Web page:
In the 1980's British Jazz boomed. Exciting home grown talents burst on to the scene playing with style, wit and the incredible vivacity of youth. A classically trained pianist known for his crisp suits and clean-cut good looks, Jason Rebello was part of that scene. At just 21, his fluency and stylistic range was spotted by the great American saxophonist and composer Wayne Shorter, who took on the job of producing his debut album, A Clearer View which topped the JFM chart for five months.
A Clearer View October 1990 Novus PD 90527
Rebello was voted Most Promising Newcomer of the Year for 1988 in Wire magazine and then picked up several major Jazz Awards including the prestigious Pat Smythe award and The Perrier British Jazz Awards. He was labelled a veteran by critics.
"At 21, he's probably the most gifted and fluent pianist to emerge in Britain since Django Bates"
Janet Street-Porter capitalised on the youngster's talent when she asked him to present Artrageous, as part of Def II for BBC TV. Musically, Jason remained a popular attraction on the club circuit, and demand for a second album was satisfied in 1992 with the radically different Keeping Time featuring soul diva Jocelyn Brown and recently Oscar-nominated actress/singer Marianne Jean-Baptiste.
Keeping Time March 1993 Novus 74321 129042
Jason undertook a gruelling performance and recording schedule over the next couple of years including numerous appearances with other notable artistes such as Art Blakey, Bud Shank, Wayne Shorter, Gary Burton, Courtney Pine, Branford Marsallis, Tommy Smith, Jean Toussaint, Chaka Khan, Desree, Mica Paris, Carleen Anderson and Omar as well as promoting his own band. He also performed several classical concerts, appearing with the Nice Symphony Orchestra and the Halle Orchestra in 1995.
"...At the best of times Gershwin's "Rhapsody in Blue" only hovers on classical music's borders, but with Rebello as soloist it positively charges back into the world of Jazz. His was a brilliantly executed performance, technically faultless, overflowing with vitality, yet always imbued with a sense of relaxation."
Make It Real July 1994 RCA 74321 224082 was Jason's third and final album for BMG. Yet another radical change of direction from his previous work. A return to a more acoustic sound, it was a heady mix of jazz, latin, soul, gospel and hip-hop featuring the vocal talents of Incognito's Maysa Leak and Joy Rose, the unpredictable Cleveland Watkiss and introducing the charming and consequently chart-topping rapper with Faithless, Maxi Jazz. The album yielded the single Summertime, an inspirational re-working of the Gershwin original voted a KISS Classic by KISS FM listeners.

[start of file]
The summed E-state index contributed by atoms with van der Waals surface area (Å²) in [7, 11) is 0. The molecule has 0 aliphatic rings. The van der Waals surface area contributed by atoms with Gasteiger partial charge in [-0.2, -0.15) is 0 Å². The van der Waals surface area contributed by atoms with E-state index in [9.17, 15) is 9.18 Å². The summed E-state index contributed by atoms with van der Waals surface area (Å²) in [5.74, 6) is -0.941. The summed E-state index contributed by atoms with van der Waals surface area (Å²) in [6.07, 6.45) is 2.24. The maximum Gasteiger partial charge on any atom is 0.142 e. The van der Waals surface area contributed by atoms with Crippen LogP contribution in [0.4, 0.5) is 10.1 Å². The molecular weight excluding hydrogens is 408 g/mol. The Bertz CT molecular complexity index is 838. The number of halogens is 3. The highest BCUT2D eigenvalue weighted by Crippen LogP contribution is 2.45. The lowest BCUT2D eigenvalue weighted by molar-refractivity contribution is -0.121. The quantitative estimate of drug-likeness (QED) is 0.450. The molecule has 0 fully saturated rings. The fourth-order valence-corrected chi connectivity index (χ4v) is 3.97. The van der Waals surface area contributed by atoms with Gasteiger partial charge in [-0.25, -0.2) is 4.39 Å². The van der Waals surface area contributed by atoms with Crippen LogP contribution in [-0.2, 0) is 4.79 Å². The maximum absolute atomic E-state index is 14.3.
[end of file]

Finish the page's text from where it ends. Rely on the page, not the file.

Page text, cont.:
Yet another sell-out tour followed, fans comprised of a dedicated core plus the newly converted, but there was a sense of urgency in the air as rumours were confirmed that this tour was to be his last. He strongly felt the need to address other areas of his life which involved spending a short period in a Buddhist monastery followed by a stint working at a computer software company. Before his departure from the music scene however he was to release one more album, this time on his own label with his vocalist Joy Rose.
Last Dance May 1995 All That Records 5017771103422 was just piano and voice.
After two years away from the jazz scene he returned to the stage for a sell-out solo/trio concert at the Southbank's Purcell Room.
"In terms of sheer ability and potential, Jason is probably the finest young jazz musician this country has produced. His playing has great poise and maturity, which is unusual in somebody so young."